In 2014, an English teenager appeared on the news after a suicide attempt because he failed to take the “perfect selfie”. His story, so sadly symptomatic of our times, had made headlines around the world and sent parents into a panic. Since then, many researchers have worked to investigate the influence of selfies on the mental health of adolescents. According to a study by the Journal of Children and Media, taking pictures of oneself is not a bad thing in itself, but if a young person is obsessed with it, it can have a very negative effect on mental health, with girls particularly at risk.
For their study, researchers at the University of Arizona followed 278 teenage girls between the ages of 14 and 17. The girls were invited to complete an online survey to find out how often they shared on social networks and how often they used photo retouching techniques (applications to soothe the skin, reduce swelling or correct red eyes). They also answered a series of questions to measure the time and effort required to finally select a picture they deemed of sharing on social networks. Finally, girls were asked questions to assess their degree of self-objectivity and their concerns about their appearance.
“Our main conclusion is that we should not worry too much about children taking and sharing selfies; this is not the reason for the negative effects. It’s the time invested in editing that has caused the negative effects,” says Jennifer Stevens Aubrey, principal author of the study. The girls who complained were more ashamed of their bodies or more concerned about their appearance. Self-objectification is the idea that you see yourself as an external object that can be seen by others,” she says.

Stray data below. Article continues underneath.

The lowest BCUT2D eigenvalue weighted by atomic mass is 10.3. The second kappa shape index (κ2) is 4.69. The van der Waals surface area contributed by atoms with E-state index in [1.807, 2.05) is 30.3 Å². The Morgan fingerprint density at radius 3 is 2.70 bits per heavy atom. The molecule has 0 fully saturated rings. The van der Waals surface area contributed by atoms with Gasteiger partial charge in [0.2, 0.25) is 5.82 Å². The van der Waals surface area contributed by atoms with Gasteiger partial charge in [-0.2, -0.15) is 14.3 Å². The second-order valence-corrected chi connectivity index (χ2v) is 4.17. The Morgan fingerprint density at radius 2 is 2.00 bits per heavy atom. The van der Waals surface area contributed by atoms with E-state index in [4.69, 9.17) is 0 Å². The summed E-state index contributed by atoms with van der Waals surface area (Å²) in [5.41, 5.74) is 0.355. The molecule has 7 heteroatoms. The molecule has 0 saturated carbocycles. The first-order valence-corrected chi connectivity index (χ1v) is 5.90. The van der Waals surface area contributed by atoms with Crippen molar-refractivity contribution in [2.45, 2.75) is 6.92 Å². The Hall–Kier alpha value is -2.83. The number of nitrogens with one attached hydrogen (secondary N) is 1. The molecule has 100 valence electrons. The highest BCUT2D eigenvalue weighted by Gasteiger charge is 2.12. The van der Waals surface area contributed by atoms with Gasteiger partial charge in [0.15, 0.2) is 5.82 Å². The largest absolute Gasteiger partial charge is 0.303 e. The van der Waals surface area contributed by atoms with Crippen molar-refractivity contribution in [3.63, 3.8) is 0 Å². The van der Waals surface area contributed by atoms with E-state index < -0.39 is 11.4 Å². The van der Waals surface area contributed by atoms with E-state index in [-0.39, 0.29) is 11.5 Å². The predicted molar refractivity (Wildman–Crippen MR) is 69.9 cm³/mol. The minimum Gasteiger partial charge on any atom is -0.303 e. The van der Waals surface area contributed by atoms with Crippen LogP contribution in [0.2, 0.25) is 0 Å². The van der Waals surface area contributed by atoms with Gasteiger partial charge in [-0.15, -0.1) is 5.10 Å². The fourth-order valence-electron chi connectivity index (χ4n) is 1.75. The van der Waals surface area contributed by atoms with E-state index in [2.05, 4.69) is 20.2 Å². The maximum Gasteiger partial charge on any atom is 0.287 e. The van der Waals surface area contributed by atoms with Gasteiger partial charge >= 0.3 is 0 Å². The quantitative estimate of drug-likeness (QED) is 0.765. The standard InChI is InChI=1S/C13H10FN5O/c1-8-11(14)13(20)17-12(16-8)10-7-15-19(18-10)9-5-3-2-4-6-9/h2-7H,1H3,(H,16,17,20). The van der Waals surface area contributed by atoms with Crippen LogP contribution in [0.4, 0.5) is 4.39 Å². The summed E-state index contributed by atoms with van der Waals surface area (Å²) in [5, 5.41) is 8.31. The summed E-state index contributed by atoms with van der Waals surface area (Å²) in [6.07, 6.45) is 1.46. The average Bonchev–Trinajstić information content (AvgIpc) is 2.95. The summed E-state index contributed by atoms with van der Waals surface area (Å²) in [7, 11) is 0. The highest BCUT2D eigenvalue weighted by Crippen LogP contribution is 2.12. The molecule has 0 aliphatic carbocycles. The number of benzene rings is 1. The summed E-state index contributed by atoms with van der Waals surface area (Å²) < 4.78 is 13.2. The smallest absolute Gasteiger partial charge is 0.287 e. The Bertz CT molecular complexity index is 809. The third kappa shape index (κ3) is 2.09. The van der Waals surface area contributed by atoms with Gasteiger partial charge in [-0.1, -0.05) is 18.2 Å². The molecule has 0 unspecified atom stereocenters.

The role of parents and educators
In their study, the researchers explained that they focused on adolescent girls because they are particularly vulnerable to this phenomenon. “Girls are socialized in a way that makes them self-objectifying to a greater extent than boys; this is a very consistent result,” says Larissa Teran, co-author of the study. For this reason, girls also suffer more often from body image disorders that can lead to depression or eating problems.
“Self-objectification is the path to so many things in adolescence that we want to prevent. That’s why interventions should focus on how we can encourage girls to develop self-confidence that isn’t just related to the way they look into the eyes of others,” says Jennifer Stevens Aubrey.
So parents and educators need to be vigilant. If a teenage girl seems obsessed with selfies, maybe we should talk to her about it to “avoid problems in the future,” they suggest.
A lot of studies of this kind have already taken place
This study is far from the first of its kind. In December, an Australian survey of 996 teenagers of both sexes showed that many Snapchat and Instagram users tend to skip meals and do excessive exercise to lose weight or avoid gaining weight.
“One of the key elements in preventing eating disorders is getting the message across that our self-esteem needs to be defined by a combination of our skills, values, and relationships,” says the researcher, who asks parents to take responsibility. Parents play an important role in their children’s early use of social networks: “Previous research has shown that controlling the time spent on networks is associated with greater life satisfaction among prepubescent girls and boys,” explained the researchers at the time.
In 2016, a study published in the Journal of the Academy of Nutrition and Dietetics linked social network dependency to anorexia, bulimia and other eating and body image disorders. Based on a cross-analysis of two questionnaires completed by almost 2,000 young adults, the most connected individuals are twice as likely to be at risk, regardless of age, income or gender.